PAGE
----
The June 2000 summit between South Korean President, Kim Dae Jung, and his North Korean counterpart, Kim Jong Il, raised hopes for reconciliation on the Korean Peninsula. South Korean officials anticipated a return summit in Seoul and considered a declaration of peace within reach. Today, stagnation is the likely prospect for inter-Korean relations, which could make U.S. policy a scapegoat during the South Korean election year.
Kim Jong II can influence the pace, if not the substance, of diplomacy on the peninsula, and diplomatic surprise cannot be ruled out. Pyongyang almost certainly would seek to exploit a second summit to drive carefully crafted wedges between Washington and Seoul on key security issues.
Despite a rapidly contracting economy, Kim Jong Il has continued to commit scarce resources to strengthening North Korean positions along the DMZ. While observing a self-imposed freeze on missile testing, Pyongyang continues to export missiles and missile-related technologies to areas of strategic interest to the United States. Yet to be resolved is the record of North Korea's own attempt to develop nuclear weapons.
To protect U.S. interests during this election year, the Bush administration should pursue an activist diplomatic and security strategy informed by the principles of transparency, reciprocity, and verification. The objective should be to move North Korea toward an economic and political opening.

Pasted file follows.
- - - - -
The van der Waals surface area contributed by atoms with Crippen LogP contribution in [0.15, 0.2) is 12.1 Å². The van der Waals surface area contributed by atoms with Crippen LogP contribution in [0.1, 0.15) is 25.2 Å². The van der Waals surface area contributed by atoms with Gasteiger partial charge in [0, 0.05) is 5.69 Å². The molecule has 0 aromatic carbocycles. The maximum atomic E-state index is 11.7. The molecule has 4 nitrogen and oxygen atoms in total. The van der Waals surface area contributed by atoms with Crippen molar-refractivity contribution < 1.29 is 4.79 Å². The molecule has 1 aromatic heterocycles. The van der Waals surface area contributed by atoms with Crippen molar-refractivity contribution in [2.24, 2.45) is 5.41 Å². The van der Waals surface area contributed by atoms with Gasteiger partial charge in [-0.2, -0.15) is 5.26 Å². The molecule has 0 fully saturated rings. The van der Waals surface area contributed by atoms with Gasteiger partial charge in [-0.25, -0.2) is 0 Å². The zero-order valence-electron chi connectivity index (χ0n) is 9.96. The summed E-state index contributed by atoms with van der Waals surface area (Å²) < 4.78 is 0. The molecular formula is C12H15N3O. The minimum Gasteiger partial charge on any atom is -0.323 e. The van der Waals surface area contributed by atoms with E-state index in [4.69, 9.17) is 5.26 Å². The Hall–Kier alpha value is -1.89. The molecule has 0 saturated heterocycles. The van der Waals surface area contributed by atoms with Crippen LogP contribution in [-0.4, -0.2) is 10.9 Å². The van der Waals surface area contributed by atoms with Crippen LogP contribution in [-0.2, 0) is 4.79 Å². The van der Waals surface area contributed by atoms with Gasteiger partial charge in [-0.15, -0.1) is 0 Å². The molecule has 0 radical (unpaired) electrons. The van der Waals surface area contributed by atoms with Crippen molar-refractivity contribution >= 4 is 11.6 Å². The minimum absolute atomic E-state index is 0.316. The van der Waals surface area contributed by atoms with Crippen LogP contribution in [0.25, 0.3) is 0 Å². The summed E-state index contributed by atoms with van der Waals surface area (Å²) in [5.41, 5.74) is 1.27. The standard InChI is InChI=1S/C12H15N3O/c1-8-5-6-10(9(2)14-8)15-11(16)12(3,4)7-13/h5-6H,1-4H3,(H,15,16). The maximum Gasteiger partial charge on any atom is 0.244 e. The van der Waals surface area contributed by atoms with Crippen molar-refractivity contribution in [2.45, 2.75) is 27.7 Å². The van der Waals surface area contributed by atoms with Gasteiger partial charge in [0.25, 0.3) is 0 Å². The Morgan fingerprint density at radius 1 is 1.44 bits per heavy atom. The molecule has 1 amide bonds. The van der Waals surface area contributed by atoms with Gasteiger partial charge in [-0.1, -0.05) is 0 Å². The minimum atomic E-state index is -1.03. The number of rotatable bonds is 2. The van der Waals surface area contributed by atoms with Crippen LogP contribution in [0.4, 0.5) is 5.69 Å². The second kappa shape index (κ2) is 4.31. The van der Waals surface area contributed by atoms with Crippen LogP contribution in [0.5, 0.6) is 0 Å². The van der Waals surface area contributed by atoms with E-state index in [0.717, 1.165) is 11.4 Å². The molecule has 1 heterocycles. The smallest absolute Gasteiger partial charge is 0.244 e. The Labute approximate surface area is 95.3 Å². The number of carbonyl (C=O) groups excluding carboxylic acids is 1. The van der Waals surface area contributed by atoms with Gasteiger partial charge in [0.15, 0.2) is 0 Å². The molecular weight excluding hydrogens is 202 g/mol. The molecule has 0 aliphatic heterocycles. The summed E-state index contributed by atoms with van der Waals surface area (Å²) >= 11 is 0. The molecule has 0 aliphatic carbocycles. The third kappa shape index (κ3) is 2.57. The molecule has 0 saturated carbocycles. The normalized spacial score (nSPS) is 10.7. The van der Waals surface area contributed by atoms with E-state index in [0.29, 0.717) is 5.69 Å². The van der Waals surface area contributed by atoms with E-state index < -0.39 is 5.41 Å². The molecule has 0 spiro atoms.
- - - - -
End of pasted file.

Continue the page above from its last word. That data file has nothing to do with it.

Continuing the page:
Despite the current stagnation in SouthNorth dialogue, relations between the Koreas have been subject to sudden shifts. In the warm afterglow of the historic June 2000 South-North Summit in Pyongyang, South Korean President Kim Dae Jung's engagement policy appeared to have created a self-sustaining dynamic. Policymakers in Washington and Seoul scrambled to manage the potential diplomatic and security consequences of a rapid breakthrough in bilateral relations driven by presidential summitry.
Yet the spirit of the summit was shortlived; inter-Korean relations stagnated during the first half of 2001. In Seoul, a no-confidence vote on President Kim's policy toward North Korea resulted in the resignation of Unification Minister Lim Dong Won, the architect of the Sunshine Policy, and presidential election campaigning was visible on the political horizon. Meanwhile, Pyongyang declined Secretary of State Colin Powell's offer to "meet anywhere, anytime, with no preconditions."
However, in mid-September 2001, the political pendulum suddenly swung back toward guarded optimism. Shortly after Kim Jong Il's August meeting with Russian President Vladimir Putin and Chinese President Jiang Zemin's visit to North Korea, Pyongyang called for a resumption of South-North dialogue after a 9-month hiatus. The Fifth NorthSouth Ministerial meeting, held in Seoul September 16-18, resulted in agreement to resume family exchanges, restart restoration of road and rail links through the demilitarized zone (DMZ), undertake flood control measures along the Imjin River border, and hold a sixth round of ministerial talks. Prospects for a return summit again became a matter of political speculation. Less than 2 months later, at the Sixth Ministerial, Pyongyang made clear that it had little interest in expanding SouthNorth contacts.
Developments over the past year underscore the mercurial nature of South-North relations. They also highlight the discomforting extent to which Kim Jong Il and North Korea control at least the tempo, if not the substance, of the reconciliation process. A return summit, though now nowhere on the horizon, could launch peninsular relations into new dimensions, with new policy challenges for the United States and the Republic of Korea (ROK). As Kim demonstrated by agreeing to the first summit, he is capable of doing the unexpected.
At the same time, North Korea remains a threat to American interests on the Korean peninsula and beyond. …